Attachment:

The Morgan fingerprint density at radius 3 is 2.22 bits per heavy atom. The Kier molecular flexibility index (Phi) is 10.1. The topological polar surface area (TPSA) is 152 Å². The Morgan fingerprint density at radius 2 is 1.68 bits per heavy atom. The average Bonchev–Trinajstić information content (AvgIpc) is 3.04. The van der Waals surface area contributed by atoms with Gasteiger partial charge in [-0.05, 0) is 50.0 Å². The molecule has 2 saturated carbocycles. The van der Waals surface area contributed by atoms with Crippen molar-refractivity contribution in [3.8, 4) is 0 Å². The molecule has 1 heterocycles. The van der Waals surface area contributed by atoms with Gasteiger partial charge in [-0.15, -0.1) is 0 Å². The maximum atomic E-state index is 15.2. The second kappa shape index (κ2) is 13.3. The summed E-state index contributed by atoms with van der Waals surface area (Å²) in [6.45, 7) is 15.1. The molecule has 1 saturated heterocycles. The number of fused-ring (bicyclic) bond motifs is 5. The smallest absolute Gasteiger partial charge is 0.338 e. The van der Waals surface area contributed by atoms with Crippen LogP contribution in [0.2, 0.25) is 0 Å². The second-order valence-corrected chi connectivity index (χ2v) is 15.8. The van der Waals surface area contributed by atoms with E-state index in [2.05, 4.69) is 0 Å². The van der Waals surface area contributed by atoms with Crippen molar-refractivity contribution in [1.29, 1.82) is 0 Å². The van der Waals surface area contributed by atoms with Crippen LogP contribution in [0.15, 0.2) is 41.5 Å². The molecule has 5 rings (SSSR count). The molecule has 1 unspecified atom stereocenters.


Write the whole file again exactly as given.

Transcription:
The Morgan fingerprint density at radius 3 is 2.22 bits per heavy atom. The Kier molecular flexibility index (Phi) is 10.1. The topological polar surface area (TPSA) is 152 Å². The Morgan fingerprint density at radius 2 is 1.68 bits per heavy atom. The average Bonchev–Trinajstić information content (AvgIpc) is 3.04. The van der Waals surface area contributed by atoms with Gasteiger partial charge in [-0.05, 0) is 50.0 Å². The molecule has 2 saturated carbocycles. The van der Waals surface area contributed by atoms with Crippen molar-refractivity contribution in [3.8, 4) is 0 Å². The molecule has 1 heterocycles. The van der Waals surface area contributed by atoms with Gasteiger partial charge in [-0.15, -0.1) is 0 Å². The maximum atomic E-state index is 15.2. The second kappa shape index (κ2) is 13.3. The summed E-state index contributed by atoms with van der Waals surface area (Å²) in [6.45, 7) is 15.1. The molecule has 1 saturated heterocycles. The number of fused-ring (bicyclic) bond motifs is 5. The smallest absolute Gasteiger partial charge is 0.338 e. The van der Waals surface area contributed by atoms with Crippen LogP contribution in [0.2, 0.25) is 0 Å². The second-order valence-corrected chi connectivity index (χ2v) is 15.8. The van der Waals surface area contributed by atoms with E-state index in [2.05, 4.69) is 0 Å². The van der Waals surface area contributed by atoms with Crippen molar-refractivity contribution in [1.29, 1.82) is 0 Å². The van der Waals surface area contributed by atoms with Crippen LogP contribution in [0.15, 0.2) is 41.5 Å². The molecule has 5 rings (SSSR count). The molecule has 1 unspecified atom stereocenters.